Like our country, our industry has been becoming polarized. Our industry had a very large middle class. This was comprised of many healthy shops and companies thriving within their own ecosystem. The trade shows of the 90’s were booming with new companies and shops. As time has gone by, this middle class has dramatically shrunk. What was a thriving healthy business environment, owned and controlled by Surfers, Skaters and Snowboarders, has been replaced by a small number of corporate outsiders, selling predominately to non core mall and sporting goods chains and box stores. Success would look like thousands of independent thriving shops around the world being served by many independent companies and distributors run and owned by passionate participants. That’s the utopian scenario! J
How will you be able to realize this?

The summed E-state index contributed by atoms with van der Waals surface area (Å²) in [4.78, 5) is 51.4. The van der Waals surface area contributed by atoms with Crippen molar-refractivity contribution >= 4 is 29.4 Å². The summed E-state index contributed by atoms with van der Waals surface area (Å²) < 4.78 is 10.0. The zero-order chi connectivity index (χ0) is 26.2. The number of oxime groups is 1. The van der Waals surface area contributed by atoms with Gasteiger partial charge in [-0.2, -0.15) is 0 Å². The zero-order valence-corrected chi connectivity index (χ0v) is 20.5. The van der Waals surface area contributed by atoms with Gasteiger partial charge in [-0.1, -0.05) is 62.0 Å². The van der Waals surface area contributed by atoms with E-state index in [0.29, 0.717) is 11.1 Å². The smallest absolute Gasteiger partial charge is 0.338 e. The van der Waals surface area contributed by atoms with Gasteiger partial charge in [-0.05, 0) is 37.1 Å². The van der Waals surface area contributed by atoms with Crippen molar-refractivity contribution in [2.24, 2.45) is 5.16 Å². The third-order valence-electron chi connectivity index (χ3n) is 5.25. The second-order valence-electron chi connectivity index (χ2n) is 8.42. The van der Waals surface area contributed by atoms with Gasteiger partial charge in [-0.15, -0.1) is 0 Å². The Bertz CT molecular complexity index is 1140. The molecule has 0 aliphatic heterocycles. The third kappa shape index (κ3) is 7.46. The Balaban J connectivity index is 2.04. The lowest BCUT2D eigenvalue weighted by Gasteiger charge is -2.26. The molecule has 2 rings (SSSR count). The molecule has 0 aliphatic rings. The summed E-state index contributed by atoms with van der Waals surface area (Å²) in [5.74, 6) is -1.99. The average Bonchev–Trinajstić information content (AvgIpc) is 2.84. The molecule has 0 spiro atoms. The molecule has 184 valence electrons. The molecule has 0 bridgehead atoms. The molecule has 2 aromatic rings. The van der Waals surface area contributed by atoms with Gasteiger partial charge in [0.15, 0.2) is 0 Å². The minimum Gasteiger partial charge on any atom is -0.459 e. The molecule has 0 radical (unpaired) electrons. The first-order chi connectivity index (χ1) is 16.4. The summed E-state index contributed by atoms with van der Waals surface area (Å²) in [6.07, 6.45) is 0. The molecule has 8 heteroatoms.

My personal belief is that many companies fail to realize the importance and relationship of their distribution. As a company, your distribution channel is an integral and important part of your business and it is very important that you take every measure to ensure its health and longevity. For example, if you sell to a mall or sporting goods chain that has 600 stores, and you are giving them the discounts they demand, they will continue to erode your core sales base by their ability to undercut the core shops with the discounts you give them. Then after you have empowered them to dominate the distribution channel, what happens when they decide not to carry your brand anymore? For some public companies, it becomes purely about money, not loyalty and personal relationships, which is how our industry grew in the first place. So to take that mentality away will completely derail what was so rad about our industry. My dream scenario is that people step away from the paradigm that “if you buy in bulk you get a discount”. That thinking just ensures that the people with the most money always win. Just like a bank only offers money to people who already have money. I say flip it. If you are a new core shop in an area that doesn’t already have one, you get the discount. If you grow and become more than say 5 stores, you lose the discount. That ensures your distribution channel will always be healthy and thriving because it gives the little guy the opportunity to start a shop if they wanted without feeling they couldn't compete, ensuring this diverse distribution channel to continue. If one shop somewhere makes bad decisions or for whatever reason goes out of business, it doesn’t dramatically affect the entire action sports ecosystem. If a mall chain or box store that has a substantial percentage of the distribution goes out of business or decides not to carry a certain segment of the industry, it has deep dramatic repercussions to the sport and industry. I think its important to implement policies to ensure sustainability in any ecosystem, whether it be natural or man made. Same principals apply.